USA Shooting announces four new board members

USA Shooting welcomed four new board members this week. (Photo: USA Shooting/Flickr)

The organization overseeing America’s Olympic shooting team welcomed four new board members this week.

USA Shooting said Scott Williams, David Meltzer, Rick Marsh and Chad Whittenburg will replace four departing members elected from a group of nominees in 2016. Marsh and Meltzer will replace Board Chairman Jeff Price and Independent Director Kristen Raskopf for the remainder of their two-year terms, set to expire in December.

Williams and Whittenburg will take over four-year terms for board Vice Chair Paul Boyer and Member Club Representative Lisa Kelley, set to expire in 2020. The USA Shooting board will elect new officers at its first meeting next year.

“USA Shooting and myself personally are so thankful to Jeff, Kristen, Paul and Lisa for their dedicated service in their roles on our Board of Directors,” said USA Shooting Chief Executive Officer Keith Enlow. “Board service is a tough volunteer role and they each brought passion, dedication and grace to the position and I cannot thank them enough for their hard work.”

The board shake-up comes two years after USA Shooting implemented governance reforms amid complaints from athletes over its lack of operational transparency. New rules whittled the board down from 15 members to 10 and removed any direct employees of USA Shooting from serving in a voting role.

The U.S. Olympic Committee — which oversees all participating sports teams — came under fire last year after Keith Sanderson, an Olympic pistol shooter, complained to a Colorado Springs television station about its monopoly over athlete’s careers.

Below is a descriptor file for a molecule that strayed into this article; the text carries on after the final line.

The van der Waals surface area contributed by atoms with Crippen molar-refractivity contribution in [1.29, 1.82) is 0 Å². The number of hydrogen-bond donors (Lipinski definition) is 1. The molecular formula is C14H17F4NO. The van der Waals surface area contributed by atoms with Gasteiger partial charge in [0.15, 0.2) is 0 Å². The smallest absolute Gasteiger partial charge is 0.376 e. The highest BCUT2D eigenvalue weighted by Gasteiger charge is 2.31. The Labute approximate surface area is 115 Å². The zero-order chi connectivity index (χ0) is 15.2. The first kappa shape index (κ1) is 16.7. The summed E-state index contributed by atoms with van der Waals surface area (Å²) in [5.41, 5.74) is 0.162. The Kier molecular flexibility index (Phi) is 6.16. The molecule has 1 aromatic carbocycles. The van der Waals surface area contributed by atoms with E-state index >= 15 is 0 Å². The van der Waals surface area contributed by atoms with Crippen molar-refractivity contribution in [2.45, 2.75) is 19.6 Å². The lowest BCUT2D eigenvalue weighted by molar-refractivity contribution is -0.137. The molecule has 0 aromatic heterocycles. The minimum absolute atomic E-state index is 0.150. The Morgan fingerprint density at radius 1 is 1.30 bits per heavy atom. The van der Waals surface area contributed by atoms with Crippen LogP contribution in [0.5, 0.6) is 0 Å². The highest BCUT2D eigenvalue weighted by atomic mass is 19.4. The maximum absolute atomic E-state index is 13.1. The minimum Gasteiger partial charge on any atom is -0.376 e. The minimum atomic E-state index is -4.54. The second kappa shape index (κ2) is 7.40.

“There’s no competition there,” he said, noting the organization’s large shadow casts fears of retribution onto athletes who consider speaking out about abuse and mistreatment. “They have a total monopoly on who the Olympians are.”

Sanderson told NPR just weeks after the February 2017 interview, officials revoked his access to the Olympic training center and posted flyers of his face across the facility “describing him as a danger to the community.”

His suspension lasted a full two weeks, though USA Shooting insisted his comments “had nothing to do with” the incident, instead citing other code of conduct allegations “to be worked out in mediation.”

Other Olympic athletes have since spoken up about retaliation from USOC, including Steve Sexton, a former member of the national triathlon team and athlete director of USA Triathlon. Sexton penned an editorial in the Wall Street Journal just weeks after Sanderson’s ordeal, saying he too face retribution for lobbying Congress over “needed” USOC reforms.

“Were Mr. Sanderson in a different line of work, he could take his talents to another employer. But the only path to an Olympic berth for American citizens — short of defecting to another country — runs through the USOC,” he said. “The USOC is a monopsonist employer of Olympic athletes. For most, it is the only buyer of their talents.”

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